When the original group of drivers got together to form what is now the Grand Prix Drivers club, the oldest was Albert Divo who, in 1962, was 67 years of age; a driver from another era.
Divo was born in 1895, the dawn of the automobile age, and yet by the time he was in his teens he was training to be a motor mechanic and had clearly seen the future of the automobile. During his early days he was sent from his native Paris to Monte Carlo to work on motor boats taking part in the pioneering Monaco motor boat races held just outside the harbour.
During the First World War he was a pilot in the French air force before becoming involved in racing as the mechanic accompanying the great Rene Thomas in the Sunbeam team. In 1921 he travelled to the USA with Thomas and they did the Indianapolis 500 together however they had to retire their Sunbeam shortly after a plug change during the race.
By 1922 he became a driver and leading member of the Talbot-Darracq team finishing second on his debut with the team in the Tourist Trophy race on the Isle of Man. He added to this with a second at the Le Mans Voiturette race that same year.
He graduated to the Delage team finishing second in the European Grand Prix at Lyons in 1924 and it was with Delage that he had his most successful season in 1925 with no fewer than ten wins in Grands Prix and hill climbs for the team.
By 1928 he had moved to Bugatti winning the Targa Florio and he continued with reasonable success with Bugatti until 1936 when he decided to switch to sports cars and the Delahaye company but soon moved to Talbot to join his friend and fellow Club founder, Louis Chiron. He took third to Chiron at Montlhery.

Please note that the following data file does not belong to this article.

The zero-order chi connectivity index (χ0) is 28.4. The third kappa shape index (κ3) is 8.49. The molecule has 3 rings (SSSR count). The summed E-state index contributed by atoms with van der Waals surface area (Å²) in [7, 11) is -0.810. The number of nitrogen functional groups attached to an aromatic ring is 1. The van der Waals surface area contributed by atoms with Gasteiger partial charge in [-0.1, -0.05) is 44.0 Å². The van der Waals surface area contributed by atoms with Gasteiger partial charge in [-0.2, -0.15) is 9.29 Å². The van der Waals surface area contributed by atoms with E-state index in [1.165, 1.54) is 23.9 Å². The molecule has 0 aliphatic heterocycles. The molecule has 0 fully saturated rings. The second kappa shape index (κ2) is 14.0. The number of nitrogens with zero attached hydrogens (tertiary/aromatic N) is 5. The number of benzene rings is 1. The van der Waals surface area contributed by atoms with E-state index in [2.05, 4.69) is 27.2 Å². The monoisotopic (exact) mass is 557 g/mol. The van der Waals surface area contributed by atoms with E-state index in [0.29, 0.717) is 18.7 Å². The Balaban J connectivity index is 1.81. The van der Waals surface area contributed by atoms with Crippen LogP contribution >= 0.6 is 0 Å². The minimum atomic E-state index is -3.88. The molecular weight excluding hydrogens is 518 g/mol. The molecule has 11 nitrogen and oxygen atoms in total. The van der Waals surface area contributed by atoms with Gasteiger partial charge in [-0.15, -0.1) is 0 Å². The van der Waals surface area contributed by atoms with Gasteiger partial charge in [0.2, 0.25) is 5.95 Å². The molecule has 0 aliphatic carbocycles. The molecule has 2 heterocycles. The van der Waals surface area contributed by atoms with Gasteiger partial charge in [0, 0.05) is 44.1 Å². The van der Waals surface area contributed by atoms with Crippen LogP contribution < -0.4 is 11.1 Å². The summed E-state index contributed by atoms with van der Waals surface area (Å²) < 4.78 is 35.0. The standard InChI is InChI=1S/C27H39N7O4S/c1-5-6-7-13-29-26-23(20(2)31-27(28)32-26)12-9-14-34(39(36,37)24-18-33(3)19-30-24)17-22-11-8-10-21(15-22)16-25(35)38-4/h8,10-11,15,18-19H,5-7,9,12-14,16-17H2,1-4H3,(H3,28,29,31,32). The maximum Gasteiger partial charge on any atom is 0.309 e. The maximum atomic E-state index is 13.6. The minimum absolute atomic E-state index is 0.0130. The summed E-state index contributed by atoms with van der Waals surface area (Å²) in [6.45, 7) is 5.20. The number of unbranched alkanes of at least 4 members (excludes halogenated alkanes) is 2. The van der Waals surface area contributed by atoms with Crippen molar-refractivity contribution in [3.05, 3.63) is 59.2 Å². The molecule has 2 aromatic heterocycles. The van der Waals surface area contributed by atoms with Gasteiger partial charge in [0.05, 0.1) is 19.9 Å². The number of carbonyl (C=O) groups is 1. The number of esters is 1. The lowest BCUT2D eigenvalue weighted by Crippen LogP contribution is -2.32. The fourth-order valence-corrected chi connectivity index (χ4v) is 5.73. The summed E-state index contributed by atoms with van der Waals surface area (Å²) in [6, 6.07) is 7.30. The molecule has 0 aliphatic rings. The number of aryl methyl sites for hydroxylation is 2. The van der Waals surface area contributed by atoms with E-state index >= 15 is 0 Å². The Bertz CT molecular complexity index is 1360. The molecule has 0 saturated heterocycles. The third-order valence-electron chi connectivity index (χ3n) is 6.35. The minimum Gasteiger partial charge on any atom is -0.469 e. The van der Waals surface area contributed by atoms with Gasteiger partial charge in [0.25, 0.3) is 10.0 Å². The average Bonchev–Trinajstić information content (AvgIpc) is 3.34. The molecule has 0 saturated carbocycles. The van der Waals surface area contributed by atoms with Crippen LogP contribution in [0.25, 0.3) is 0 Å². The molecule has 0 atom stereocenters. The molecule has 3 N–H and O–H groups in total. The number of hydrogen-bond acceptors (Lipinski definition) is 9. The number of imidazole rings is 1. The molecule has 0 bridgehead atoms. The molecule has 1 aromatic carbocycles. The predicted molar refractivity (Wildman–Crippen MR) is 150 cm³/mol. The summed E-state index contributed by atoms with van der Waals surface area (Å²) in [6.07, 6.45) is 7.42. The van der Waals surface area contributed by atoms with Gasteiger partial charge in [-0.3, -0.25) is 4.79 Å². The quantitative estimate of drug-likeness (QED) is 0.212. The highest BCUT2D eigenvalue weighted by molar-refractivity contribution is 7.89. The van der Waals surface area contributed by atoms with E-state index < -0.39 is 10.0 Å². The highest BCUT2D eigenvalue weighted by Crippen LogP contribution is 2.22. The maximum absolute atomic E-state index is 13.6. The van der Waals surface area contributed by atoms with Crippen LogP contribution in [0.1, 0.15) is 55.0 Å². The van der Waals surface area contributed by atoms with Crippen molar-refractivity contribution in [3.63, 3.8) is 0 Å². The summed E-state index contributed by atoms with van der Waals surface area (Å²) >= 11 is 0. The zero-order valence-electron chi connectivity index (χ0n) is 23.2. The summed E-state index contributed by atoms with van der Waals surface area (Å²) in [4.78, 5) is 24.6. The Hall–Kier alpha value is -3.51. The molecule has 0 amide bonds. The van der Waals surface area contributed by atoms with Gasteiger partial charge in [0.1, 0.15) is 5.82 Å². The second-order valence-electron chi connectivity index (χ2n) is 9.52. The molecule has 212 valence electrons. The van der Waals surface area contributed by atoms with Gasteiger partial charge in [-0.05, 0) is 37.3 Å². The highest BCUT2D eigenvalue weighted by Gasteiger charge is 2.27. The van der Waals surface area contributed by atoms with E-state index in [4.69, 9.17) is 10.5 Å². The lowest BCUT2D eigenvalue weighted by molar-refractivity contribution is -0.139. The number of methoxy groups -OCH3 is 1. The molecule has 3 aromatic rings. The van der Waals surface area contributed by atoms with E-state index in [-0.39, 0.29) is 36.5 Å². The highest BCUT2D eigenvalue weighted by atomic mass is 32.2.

During that race Divo had become friendly with British speed record holder George Eyston and in 1935 he was invited to Brooklands to race Eyston’s streamlined Hotchkiss single seater alongside Englishman Harry Rose.
This car had been built with a 2 litre Hotchkiss engine and was designed to set new speed records. It had a streamlined body – or as streamlined as technology understood at the time – and was taken to the banked Montlhery track near Paris.
Divo’s race with the Hotchkiss was not his first visit to Brooklands as he had taken part in the 1926 British Grand Prix as a member of the Talbot team alongside Segrave and Moriceau. Divo led the race then had a long pit stop but came back and even caught up with the leading two drivers before his supercharger broke and he had to retire with 20 laps to go when in second place.
As mentioned, Divo was entered for the 200 Mile Race at Brooklands in 1935 sharing the Hotchkiss record car with Harry Rose. Lapping at 110mph in the 2 litre car they eventually finished sixth overall.
The 1938 season was his last and he drove a Delahaye 145 alongside Gianfranco Comotti but the car retired after seven laps with a broken gearbox.
There his racing story might have ended but, at a small meeting in Bordeaux in 1940, he was persuaded to drive a Talbot and he won at the age of 54. During the 1950’s he became competitions manager for Castrol in France and in 1962 became a founder of the Grand Prix Drivers Club. Sadly he died four years later of a heart attack.